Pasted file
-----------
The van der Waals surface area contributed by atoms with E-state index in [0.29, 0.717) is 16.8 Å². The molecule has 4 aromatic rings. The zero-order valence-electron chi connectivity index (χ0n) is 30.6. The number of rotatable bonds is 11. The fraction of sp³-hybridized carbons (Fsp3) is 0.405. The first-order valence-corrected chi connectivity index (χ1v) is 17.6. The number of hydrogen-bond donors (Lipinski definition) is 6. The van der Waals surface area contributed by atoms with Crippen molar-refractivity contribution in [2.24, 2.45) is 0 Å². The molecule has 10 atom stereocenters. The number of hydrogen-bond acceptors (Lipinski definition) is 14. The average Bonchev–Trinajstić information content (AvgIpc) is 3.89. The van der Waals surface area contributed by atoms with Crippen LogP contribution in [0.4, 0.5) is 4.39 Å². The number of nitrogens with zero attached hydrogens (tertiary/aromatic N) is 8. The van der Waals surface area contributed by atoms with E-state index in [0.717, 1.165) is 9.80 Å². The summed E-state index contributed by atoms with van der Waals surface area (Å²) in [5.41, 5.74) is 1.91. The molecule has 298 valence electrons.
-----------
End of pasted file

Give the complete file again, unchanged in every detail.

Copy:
The van der Waals surface area contributed by atoms with E-state index in [0.29, 0.717) is 16.8 Å². The molecule has 4 aromatic rings. The zero-order valence-electron chi connectivity index (χ0n) is 30.6. The number of rotatable bonds is 11. The fraction of sp³-hybridized carbons (Fsp3) is 0.405. The first-order valence-corrected chi connectivity index (χ1v) is 17.6. The number of hydrogen-bond donors (Lipinski definition) is 6. The van der Waals surface area contributed by atoms with Crippen molar-refractivity contribution in [2.24, 2.45) is 0 Å². The molecule has 10 atom stereocenters. The number of hydrogen-bond acceptors (Lipinski definition) is 14. The average Bonchev–Trinajstić information content (AvgIpc) is 3.89. The van der Waals surface area contributed by atoms with Crippen LogP contribution in [0.4, 0.5) is 4.39 Å². The number of nitrogens with zero attached hydrogens (tertiary/aromatic N) is 8. The van der Waals surface area contributed by atoms with E-state index in [0.717, 1.165) is 9.80 Å². The summed E-state index contributed by atoms with van der Waals surface area (Å²) in [5.41, 5.74) is 1.91. The molecule has 298 valence electrons.